I have written here about many different classes of drugs used for pain management . Often, I have had readers respond that some of the drugs I have discussed have caused intolerable weight gain. And suddenly a patient is dealing with the specter of being obese, and all the potential health problems which follow from being obese. These health problems include high blood pressure , diabetes , degenerative joint disease, heart disease , cancer, high cholesterol and a sedentary lifestyle. Not to mention a sense of demoralization and physical discomfort. These individuals can become, or believe they have become, the target of social stigma. And all these forces can result in the patient discontinuing the drug, even if it is providing significant benefit. Unfortunately, a majority of the psychiatric medications are known to cause weight gain and ultimately obesity. And some of these medications are used to treat chronic pain . There is clea...
Almost everyone who takes antidepressants gains at least 15 pounds. Add mood stabilizers to the mix of medications and weight can shoot up by 75 pounds or more. This is not a new side effect. Patients and their psychiatrists have been dealing with this unpleasant, unwanted and unneeded side effect for a decade or more. Yet a scan of articles about weight gain reveals pitifully little information on how to lose the weight. Stopping the medication is not an option, although oftentimes weight is lost quite rapidly when medication is not longer required.
The weight-loss advice given in medical articles and physician offices is no different than advice given to anyone who has to lose weight regardless of what caused it to be gained: Stop eating junk food, eat more vegetables and fish, eat less red meat, drink water, and exercise.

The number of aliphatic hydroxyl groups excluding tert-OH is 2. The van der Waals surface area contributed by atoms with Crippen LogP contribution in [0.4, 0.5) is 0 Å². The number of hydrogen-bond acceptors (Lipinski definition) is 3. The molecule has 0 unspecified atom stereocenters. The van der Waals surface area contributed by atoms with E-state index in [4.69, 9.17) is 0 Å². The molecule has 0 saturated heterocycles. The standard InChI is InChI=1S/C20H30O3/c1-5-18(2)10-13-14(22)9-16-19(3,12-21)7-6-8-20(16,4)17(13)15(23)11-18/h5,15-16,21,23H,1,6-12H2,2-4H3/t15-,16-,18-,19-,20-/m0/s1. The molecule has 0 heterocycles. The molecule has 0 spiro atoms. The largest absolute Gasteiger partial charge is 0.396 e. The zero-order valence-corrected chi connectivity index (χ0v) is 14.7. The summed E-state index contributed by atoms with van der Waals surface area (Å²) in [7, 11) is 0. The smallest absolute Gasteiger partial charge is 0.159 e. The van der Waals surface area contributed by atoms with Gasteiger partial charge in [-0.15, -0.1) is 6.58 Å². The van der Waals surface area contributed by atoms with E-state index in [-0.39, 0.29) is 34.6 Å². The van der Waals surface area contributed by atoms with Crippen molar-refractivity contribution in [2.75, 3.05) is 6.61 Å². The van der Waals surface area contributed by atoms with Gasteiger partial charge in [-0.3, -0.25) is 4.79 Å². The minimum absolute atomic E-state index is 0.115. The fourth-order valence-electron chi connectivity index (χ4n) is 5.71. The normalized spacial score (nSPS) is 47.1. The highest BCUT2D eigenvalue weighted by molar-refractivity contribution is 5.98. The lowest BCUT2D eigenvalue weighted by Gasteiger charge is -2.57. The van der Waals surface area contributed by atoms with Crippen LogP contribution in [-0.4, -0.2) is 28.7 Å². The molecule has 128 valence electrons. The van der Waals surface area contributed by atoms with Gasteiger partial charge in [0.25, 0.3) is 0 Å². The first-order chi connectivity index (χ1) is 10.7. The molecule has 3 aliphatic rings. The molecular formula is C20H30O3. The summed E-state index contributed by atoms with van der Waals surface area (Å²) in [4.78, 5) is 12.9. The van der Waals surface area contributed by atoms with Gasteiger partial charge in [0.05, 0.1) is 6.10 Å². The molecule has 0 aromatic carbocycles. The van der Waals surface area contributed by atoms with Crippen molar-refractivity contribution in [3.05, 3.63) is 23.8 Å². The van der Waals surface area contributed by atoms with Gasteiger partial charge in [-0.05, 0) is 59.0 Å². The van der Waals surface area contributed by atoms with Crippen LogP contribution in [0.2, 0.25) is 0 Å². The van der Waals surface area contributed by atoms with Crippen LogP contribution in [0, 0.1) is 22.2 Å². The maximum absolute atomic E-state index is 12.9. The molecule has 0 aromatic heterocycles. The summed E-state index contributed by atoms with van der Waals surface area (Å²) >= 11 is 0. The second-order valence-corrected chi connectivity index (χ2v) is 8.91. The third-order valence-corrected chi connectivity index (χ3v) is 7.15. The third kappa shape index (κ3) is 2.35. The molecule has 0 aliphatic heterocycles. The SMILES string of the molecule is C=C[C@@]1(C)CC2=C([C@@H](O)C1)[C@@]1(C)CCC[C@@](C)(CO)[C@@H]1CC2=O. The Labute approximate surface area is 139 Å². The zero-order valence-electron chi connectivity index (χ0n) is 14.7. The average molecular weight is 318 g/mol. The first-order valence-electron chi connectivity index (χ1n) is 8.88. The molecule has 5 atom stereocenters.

One of my clients told me the following story. "My therapist gave me a diet sheet that looked like something his mother might have followed 40...
While many people gain weight during and after treatment for breast cancer, others lose weight. After surgery, many people find that they lose a few pounds. Side effects from chemotherapy such as vomiting or diarrhea also may cause you to lose weight. Weight loss can cause fatigue and can extend the time it takes for you to recover from treatment. Losing weight can also weaken your immune system and make you more susceptible to infections.
Assess your weight and then talk to your doctor about an ideal weight for you. Once you have set a goal, you may want to talk to a registered dietitian and develop a customized eating plan.
Some general guidelines for maintaining your body weight:
Try to eat small meals or snacks every 1 or 2 hours . Keep high-protein, high-calorie foods nearby, such as string cheese, crackers with peanut butter, hard-boiled eggs, energy bars, or individual packages of pudding or custard.
Try eating foods high in protein but low in fat . During breast cancer treatm...
You should knowAnswers to your question are meant to provide general health information but should not replace medical advice you receive from a doctor. No answers should be viewed as a diagnosis or recommended treatment for a condition. Content posted by community members does not necessarily reflect the views of Remedy Health Media, which also reserves the right to remove material deemed inappropriate.